There are good reasons why the experiment (in the scientific sense!) is the silver bullet in science — for determining causality, that is. Only if you randomize people into two or more groups, give these groups different treatments/interventions and one group nothing/a placebo, and find systematic differences between these groups — only then can you assume that there is a causal effect of the treatment. The treatment can be anything from a new tool to use, getting money for sharing knowledge, whatever. However, not all interventions are possible — due to ethical, legal, or practical reasons. So in some cases, the results are just correlations. If A changes, then B changes. However, this does not mean that A causes B. It is also possible that B leads to A (even the order in time in no guarantee, perhaps you can measure A earlier), or that an unknown factor C leads to A and to B, and so on.
Unfortunately, humans love causality. We are searching for it — and (think we) find it even if it is not really there. And news reports love causality too. Reporter want to show causal chains, show how something affects something else. Even if the research itself is based only on a correlation.
This is a problem because readers think that they can affect B when they change A, but a correlation does not guarantee it. Another frequent problem is that A is made responsible for B, although other factors might be involved and A has nothing to do with B per se. For example, just imagine a study that shows that women earn less after marriage. Are they being punished by their employers for being married? Or are other factors, e.g., going part time and doing less overtime, responsible?
Thus check whether the results are based on correlations or on a controlled experiment. And note that all survey results are based on correlations! They cannot support that something leads to something else.
Ask yourself: Which other factors could be responsible that were not assessed?
Significant findings vs. relevant findings
Psychological research usually examines differences due to a specific treatment and it uses groups as basis of comparison. The reason is that human beings differ and you have to control for this natural variation. Psychology also frequently uses statistical tests that give estimates how likely the differences between the groups (e.g., with vs. without treatment) could be due to chance (perhaps they differ on something that was not assessed but that influences the results). If chance differences are unlikely — usually less than 5% — the term “significant” is used. It is then assumed that the differences due to the treatment are ‘really there’, that the treatment really had an effect. However, this method is highly criticized — for good reasons. Among others, just because something is unlikely (i.e., significant), does not mean that it is also relevant. Even an extremely small difference becomes significant if you assess a lot of people.
Thus, an important question is whether the differences are actually relevant. How large is the difference between the groups due to the treatment — and how much do the people in each group vary. Just imagine you have a “significant” difference that is actually only between a 3.4 and a 3.6 on a scale of work satisfaction from 1 to 10. Or imagine that you have a large difference, but there is such a large variance within the groups that while you improve the overall result, a lot of people are actually worse than before. Besides the standard deviation, histograms are informative here. There is also the effect size, which deals with the strength of the treatment.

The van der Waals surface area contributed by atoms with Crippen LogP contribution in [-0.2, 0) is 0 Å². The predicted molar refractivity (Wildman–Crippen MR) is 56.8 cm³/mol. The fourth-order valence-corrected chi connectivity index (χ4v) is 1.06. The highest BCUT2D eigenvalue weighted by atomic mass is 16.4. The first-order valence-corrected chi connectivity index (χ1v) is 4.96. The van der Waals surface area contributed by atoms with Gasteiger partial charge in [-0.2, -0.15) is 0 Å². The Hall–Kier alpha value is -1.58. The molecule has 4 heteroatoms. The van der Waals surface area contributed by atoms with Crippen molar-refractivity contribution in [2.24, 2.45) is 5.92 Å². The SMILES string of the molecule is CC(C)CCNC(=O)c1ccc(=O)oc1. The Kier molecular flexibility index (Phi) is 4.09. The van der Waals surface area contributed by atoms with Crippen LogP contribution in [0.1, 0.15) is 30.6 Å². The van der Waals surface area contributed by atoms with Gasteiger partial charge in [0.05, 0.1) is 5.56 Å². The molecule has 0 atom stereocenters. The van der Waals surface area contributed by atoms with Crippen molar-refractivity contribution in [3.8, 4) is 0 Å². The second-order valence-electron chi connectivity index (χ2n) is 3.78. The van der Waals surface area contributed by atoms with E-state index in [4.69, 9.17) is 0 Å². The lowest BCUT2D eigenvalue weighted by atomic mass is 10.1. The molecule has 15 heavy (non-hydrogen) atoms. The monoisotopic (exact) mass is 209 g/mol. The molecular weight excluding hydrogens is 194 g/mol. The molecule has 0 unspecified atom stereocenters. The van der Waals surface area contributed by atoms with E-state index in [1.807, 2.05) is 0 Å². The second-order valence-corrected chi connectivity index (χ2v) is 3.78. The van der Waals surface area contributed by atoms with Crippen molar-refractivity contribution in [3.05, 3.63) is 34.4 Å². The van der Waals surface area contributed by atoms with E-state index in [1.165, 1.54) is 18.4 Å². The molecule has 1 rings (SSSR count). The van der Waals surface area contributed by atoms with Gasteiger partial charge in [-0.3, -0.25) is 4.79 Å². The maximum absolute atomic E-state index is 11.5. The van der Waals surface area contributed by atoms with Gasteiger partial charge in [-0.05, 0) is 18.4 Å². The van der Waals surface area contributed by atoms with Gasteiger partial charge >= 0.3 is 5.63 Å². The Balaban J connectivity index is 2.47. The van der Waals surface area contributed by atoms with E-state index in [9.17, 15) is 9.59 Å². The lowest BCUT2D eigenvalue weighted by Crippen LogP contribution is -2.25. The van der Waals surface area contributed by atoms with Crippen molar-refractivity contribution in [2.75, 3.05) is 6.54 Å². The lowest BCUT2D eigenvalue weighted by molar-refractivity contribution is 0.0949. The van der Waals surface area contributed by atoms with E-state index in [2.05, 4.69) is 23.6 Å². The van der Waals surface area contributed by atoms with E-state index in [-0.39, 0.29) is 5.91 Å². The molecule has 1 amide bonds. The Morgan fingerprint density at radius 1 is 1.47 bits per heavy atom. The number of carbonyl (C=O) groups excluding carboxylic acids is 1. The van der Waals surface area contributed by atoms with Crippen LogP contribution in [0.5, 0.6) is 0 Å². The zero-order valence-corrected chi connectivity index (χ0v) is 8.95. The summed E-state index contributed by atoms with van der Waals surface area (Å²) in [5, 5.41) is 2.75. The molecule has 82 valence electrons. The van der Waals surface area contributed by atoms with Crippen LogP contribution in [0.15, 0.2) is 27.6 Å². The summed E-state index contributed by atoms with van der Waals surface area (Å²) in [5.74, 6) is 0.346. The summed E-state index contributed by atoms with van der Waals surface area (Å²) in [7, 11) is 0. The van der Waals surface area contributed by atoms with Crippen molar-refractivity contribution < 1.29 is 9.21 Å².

Also note that this thinking requires a causal relationship. If the results are based on a correlation, there is no reason to assume that you can change one by changing the other, or that you can make one responsible for the differences on the other.
Ask yourself: Was there really a statistically significant difference between the groups? And are the reported differences really relevant? What does it mean in practice? For example, how many people are affected and how?
Were the results replicated?
Given that psychology is a probabilistic science — we look at likelihoods — it is possible that results happen due to chance. Publication practices amplify this problem, as only significant results are published. So, while all the chance results get printed in scientific journals, the non-significant findings are never seen. A way to be at least somewhat sure of the validity of the results is to look for replications. Did other scientists do similar studies and did they come to the same conclusions?
Ask yourself: How do these research results tie into prior research? Did other researchers doing similar work come to the same conclusions? If not, why not? What did they do different?
Are the results applicable to your situation?
Like written, many studies use specific groups. In psychology mostly psychology students, as they have to participate for course credit. Also, the studies use ‘artificial’ situations to avoid confounding factors — the only difference between the groups should be the treatment. There are also practical constraints when it comes to the treatment itself — e.g., studies dealing with learning often do not use the typical time of a lesson but are usually shorter. And almost no studies examine long-term usage of specific treatments (outside of clinical psychology and the like).
While all this “artificial” control is beneficial to really narrow the research down to the influence of a specific treatment, it makes it harder to apply the results to real life. Can you really generalize, e.g., a one-time study in a lab with psychology students learning verbs for 20 minutes with learning in general? What happens when you do it for days or months?
Ask yourself: Under which conditions were the results obtained? Who was studied? What did they do? Can this be generalized to human beings in general? Which conditions are needed for the results to occur? How similar is the situation in the study to the situation I deal with? What are possible differences? Does the treatment work long-term? Or will the effect wear off quickly (i.e., a newness effect that dissipates quickly)?
Note that while this posting is at times very critical of psychological research, psychology is actually a very powerful discipline — if done right.
It also does not mean that psychology is arbitrary and ‘anything goes‘ — it does not. First of all, some studies are better than others and there is a more right and less right (see A different view on discussions). Second, human behavior is very complex. There are a lot of possible conditions that can influence behavior and not all influence factors are known.
However, I am very critical of the way much psychological research is conducted and the implications some researchers claim. And I am even more critical of the sensationalistic reporting style of many journalists, who sacrifice scientific accuracy and honesty for a good story. And don’t get me started on Twitter. Even worse is when people claiming to have a PhD/Doctor tweet links to journal articles without having evaluated the findings themselves. But that’s a posting in itself.
Goodwin, C. J., & Goodwin, K. A. (2013). Research in Psychology. Methods and Design. (7th Edition). Singapore: John Wiley & Sons.